Now I know there is a man out there whose life has been changed for the better because of my stepfather’s gift. Because my mother was willing to do something very difficult in order to help someone in need. Yesterday when I read the letter I cried tears of sadness and grief. Today I’m welling up with tears of joy and respect for the preciousness of life.

My desire to hug the recipient is overwhelming.

In her note, the organ donation coordinator shares that the recipient included his last name in his note, but tells us that this is not typically offered in the first letter. This explains the black marks after the recipient’s first name – which looks like a clandestine government document.

The coordinator would not make it as a spy – I can read through the black ink. I can see his full name. But I respect the process, and choose not to Google him, but plan to call the coordinator on Tuesday and let her know I am ready to reply to this note. Maybe someday we can meet for coffee, and I can offer my hug. Maybe soon I can offer a follow up article detailing a new and beautiful friendship, but maybe I am once again making up a story of what is to be.

Either way, I feel grateful to deepen my understanding of my stepfather’s legacy. The thousands of weddings and baby portraits he took over his long career no doubt mean a lot to the families whose walls they grace. His Memorial Photo Album created for the widow and coworkers of the fallen police officer will help them reflect on their loved one’s life well lived. And my stepfather’s tissue donation will help one man live fully – and who knows how he will benefit others.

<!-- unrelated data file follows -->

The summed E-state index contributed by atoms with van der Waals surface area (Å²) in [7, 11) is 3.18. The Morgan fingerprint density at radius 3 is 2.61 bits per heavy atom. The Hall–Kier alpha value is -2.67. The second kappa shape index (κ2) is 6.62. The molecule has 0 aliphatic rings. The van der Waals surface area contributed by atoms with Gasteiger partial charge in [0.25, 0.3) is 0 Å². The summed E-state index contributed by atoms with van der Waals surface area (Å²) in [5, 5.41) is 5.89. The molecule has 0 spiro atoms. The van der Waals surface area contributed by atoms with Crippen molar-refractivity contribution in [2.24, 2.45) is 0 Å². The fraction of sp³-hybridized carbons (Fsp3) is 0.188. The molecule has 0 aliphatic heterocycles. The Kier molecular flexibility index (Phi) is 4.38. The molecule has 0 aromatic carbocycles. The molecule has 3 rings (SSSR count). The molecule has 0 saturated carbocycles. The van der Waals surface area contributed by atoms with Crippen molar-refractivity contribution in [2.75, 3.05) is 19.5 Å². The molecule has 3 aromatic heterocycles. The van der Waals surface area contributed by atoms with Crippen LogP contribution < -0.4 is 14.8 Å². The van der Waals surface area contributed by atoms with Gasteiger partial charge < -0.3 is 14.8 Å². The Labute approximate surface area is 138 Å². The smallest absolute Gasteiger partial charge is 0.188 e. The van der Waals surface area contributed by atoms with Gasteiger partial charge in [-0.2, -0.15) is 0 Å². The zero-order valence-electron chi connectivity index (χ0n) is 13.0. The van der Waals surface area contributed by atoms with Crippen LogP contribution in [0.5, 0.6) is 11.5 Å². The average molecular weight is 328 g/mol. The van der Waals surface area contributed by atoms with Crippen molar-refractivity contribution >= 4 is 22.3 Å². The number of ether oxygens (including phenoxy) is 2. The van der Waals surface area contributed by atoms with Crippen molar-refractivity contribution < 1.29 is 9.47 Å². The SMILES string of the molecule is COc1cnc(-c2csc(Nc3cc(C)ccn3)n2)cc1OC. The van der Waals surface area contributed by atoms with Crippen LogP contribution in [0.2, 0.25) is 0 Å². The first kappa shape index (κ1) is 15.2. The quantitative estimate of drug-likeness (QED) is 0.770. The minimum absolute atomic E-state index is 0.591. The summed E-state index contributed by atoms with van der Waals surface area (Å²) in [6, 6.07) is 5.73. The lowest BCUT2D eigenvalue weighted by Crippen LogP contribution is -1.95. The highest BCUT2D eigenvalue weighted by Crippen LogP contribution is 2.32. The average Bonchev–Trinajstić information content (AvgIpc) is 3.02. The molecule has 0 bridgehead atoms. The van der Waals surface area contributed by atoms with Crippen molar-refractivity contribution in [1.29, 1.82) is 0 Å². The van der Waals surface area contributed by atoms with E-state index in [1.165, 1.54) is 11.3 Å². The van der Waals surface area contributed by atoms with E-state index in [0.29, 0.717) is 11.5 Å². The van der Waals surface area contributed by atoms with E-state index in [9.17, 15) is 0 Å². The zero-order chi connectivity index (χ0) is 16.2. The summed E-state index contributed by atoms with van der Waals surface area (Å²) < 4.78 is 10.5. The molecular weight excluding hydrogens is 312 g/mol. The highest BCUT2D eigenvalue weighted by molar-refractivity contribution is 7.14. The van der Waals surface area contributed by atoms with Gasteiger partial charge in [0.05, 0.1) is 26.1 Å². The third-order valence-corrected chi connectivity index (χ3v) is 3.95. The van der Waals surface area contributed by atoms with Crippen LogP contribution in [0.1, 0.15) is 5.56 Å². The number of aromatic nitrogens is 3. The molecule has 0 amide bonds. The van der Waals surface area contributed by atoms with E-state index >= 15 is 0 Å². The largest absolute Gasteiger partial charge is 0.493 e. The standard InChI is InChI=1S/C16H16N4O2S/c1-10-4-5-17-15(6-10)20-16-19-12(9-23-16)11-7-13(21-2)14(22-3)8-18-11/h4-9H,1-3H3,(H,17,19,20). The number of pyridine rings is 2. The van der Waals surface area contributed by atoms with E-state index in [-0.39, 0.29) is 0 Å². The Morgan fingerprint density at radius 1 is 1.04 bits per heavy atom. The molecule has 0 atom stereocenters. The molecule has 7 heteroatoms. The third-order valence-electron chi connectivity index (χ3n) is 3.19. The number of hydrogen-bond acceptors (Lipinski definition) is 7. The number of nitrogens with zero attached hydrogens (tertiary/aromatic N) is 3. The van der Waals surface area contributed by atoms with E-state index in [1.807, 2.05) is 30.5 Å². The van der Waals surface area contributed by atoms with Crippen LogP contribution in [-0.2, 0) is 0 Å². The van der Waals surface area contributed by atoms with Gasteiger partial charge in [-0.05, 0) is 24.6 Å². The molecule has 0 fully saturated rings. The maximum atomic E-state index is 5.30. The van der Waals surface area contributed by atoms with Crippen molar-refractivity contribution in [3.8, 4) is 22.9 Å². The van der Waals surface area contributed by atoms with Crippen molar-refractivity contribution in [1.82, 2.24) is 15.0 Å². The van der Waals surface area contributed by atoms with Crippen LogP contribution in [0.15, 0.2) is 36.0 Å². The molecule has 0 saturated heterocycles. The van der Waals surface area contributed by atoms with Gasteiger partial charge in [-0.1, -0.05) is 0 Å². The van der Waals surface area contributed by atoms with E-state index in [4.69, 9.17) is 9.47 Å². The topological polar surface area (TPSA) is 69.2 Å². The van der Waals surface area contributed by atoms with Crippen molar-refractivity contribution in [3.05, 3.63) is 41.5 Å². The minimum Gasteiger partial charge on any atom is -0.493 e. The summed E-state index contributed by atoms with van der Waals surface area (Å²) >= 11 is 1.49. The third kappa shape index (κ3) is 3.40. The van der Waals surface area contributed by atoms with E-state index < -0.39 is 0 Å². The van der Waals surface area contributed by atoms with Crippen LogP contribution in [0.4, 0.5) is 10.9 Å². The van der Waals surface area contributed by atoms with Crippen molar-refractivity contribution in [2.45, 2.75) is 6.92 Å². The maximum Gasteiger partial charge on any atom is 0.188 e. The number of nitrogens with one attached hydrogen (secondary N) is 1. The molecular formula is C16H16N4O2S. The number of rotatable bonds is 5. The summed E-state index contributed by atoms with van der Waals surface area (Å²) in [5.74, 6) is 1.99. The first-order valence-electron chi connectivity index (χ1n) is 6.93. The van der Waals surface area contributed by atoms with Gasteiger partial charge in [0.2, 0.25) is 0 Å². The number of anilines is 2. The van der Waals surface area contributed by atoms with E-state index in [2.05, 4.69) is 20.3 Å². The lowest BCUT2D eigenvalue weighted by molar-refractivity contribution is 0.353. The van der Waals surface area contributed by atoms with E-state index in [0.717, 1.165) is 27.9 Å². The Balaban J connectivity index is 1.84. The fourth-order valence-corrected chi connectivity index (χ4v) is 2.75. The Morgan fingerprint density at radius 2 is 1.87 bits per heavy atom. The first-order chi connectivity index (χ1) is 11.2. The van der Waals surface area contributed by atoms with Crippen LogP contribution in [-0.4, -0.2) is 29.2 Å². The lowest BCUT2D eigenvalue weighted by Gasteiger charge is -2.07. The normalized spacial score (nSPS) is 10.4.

Today is Memorial Day and it is beautiful outside. Today I am going to go buy a flagpole for the Stars and Stripes given to me by the Army to commemorate Tom Clark’s death. Today I’m going to recognize my stepfather as a hero.

Heather Stang, MA, C-IAYT

About the author

Heather Stang, M.A. is the author of Mindfulness & Grief. She holds a Masters degree in Thanatology (Death, Dying, and Bereavement) from Hood College in Maryland, and is a certified Yoga Therapist. She is on the Advisory Board for the highly regarded military family survivor organization Tragedy Assistance Program for Survivors (TAPS) and is a faculty member of the Portland Institute of Loss & Transition, founded by Dr. Robert A. Neimeyer. She is also the host of the Mindfulness & Grief Podcast, founder of the Mindfulness & Grief Institute and the Frederick Meditation Center in Maryland.